Secret shopping the restaurant, I noticed that I was being stingy with my tips, and realized that the low cost deal created a perception that the steak dinner was worth only half the price. Busloads of hungry bargain diners were coming to the same conclusion, causing the servers to work very hard for smaller tips.

Once the offers were changed to add-ons (free appetizers, endless refills, etc) rather than discounts, their staffing and profitability issues disappeared.

Take-away #10: Be careful about the way you present your offers for you risk devaluing your worth.


Pivoting can be great for business

If you’ve been around me at all for these past eight years, you probably know I’ve survived a battle with stage IV cancer. Surviving that illness gave me a new outlook on life, and on how I wanted to run my business.

Previously, we were order-takers, giving companies exactly what they asked for without any regard to what would come next. In 2013, we changed that, turning down projects that would have brought in money, in favour of projects that would build our clients’ businesses as well as our own. The result, finalist for Small Business of the year 2013.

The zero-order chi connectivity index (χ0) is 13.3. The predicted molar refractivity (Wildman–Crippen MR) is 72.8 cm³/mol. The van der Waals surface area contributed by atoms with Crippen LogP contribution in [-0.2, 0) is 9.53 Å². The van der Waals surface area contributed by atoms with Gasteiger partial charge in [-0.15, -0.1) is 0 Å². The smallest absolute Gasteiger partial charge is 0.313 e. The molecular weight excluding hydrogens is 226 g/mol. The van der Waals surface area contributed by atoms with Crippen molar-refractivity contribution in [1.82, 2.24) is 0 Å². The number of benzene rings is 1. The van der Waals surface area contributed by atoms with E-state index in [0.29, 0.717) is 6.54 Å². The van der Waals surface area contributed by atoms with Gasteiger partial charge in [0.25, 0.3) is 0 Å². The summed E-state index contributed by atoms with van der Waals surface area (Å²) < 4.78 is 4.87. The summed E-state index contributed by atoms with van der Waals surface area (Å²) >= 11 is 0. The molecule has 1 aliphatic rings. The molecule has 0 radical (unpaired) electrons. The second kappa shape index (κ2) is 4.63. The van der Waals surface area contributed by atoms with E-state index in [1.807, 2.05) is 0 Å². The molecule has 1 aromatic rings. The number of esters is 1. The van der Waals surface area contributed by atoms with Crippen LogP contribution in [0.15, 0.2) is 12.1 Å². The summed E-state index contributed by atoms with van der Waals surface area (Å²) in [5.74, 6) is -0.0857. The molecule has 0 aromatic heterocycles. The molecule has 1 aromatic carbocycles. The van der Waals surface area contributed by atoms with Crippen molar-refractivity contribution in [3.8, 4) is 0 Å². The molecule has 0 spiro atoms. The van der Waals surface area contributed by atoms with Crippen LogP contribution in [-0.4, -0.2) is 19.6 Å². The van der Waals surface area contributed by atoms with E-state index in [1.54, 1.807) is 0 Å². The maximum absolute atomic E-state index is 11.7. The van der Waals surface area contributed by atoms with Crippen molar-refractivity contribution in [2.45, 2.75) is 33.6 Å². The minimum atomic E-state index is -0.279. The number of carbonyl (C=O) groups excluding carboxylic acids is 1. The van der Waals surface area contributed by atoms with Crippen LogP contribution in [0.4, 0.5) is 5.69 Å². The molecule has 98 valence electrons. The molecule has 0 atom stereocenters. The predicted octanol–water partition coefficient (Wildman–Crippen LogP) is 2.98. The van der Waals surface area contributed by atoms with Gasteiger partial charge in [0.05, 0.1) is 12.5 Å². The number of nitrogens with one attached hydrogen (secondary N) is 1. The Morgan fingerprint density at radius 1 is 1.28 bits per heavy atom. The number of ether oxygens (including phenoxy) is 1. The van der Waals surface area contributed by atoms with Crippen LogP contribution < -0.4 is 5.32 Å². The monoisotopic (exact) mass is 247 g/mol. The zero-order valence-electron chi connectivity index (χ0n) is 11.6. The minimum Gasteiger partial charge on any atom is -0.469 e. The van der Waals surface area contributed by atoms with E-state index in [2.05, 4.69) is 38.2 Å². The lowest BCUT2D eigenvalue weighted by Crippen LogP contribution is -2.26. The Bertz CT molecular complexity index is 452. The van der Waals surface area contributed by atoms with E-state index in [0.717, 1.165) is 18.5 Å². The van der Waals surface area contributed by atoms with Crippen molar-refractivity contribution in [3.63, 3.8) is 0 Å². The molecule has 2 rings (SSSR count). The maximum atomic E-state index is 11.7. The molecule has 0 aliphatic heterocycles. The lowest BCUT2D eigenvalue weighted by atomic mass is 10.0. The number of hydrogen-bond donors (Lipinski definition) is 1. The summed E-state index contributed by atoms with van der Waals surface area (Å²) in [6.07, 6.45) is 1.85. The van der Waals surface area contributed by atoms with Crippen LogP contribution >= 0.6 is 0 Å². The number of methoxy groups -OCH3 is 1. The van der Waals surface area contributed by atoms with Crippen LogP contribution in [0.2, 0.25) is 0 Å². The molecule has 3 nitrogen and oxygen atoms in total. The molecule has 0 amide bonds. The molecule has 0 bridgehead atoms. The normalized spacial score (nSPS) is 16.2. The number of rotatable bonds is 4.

Take-away #11: It’s okay to say no to opportunities that don’t fit.


Business leaders should handle their own social

In a lot of organizations and agencies, social media marketing interactions are relegated to an outside firm, or possibly an intern. That’s understandable, but believe me, it’s a mistake.

Social networking is all about building relationships. And as we all know, trust is the key to any relationship. Using social media well isn’t about publishing or posting, it’s about making connections and showing up. If you went to a real-life event once, few people would never notice you. Go regularly and then miss an event, though, and the whole room will be asking where you are.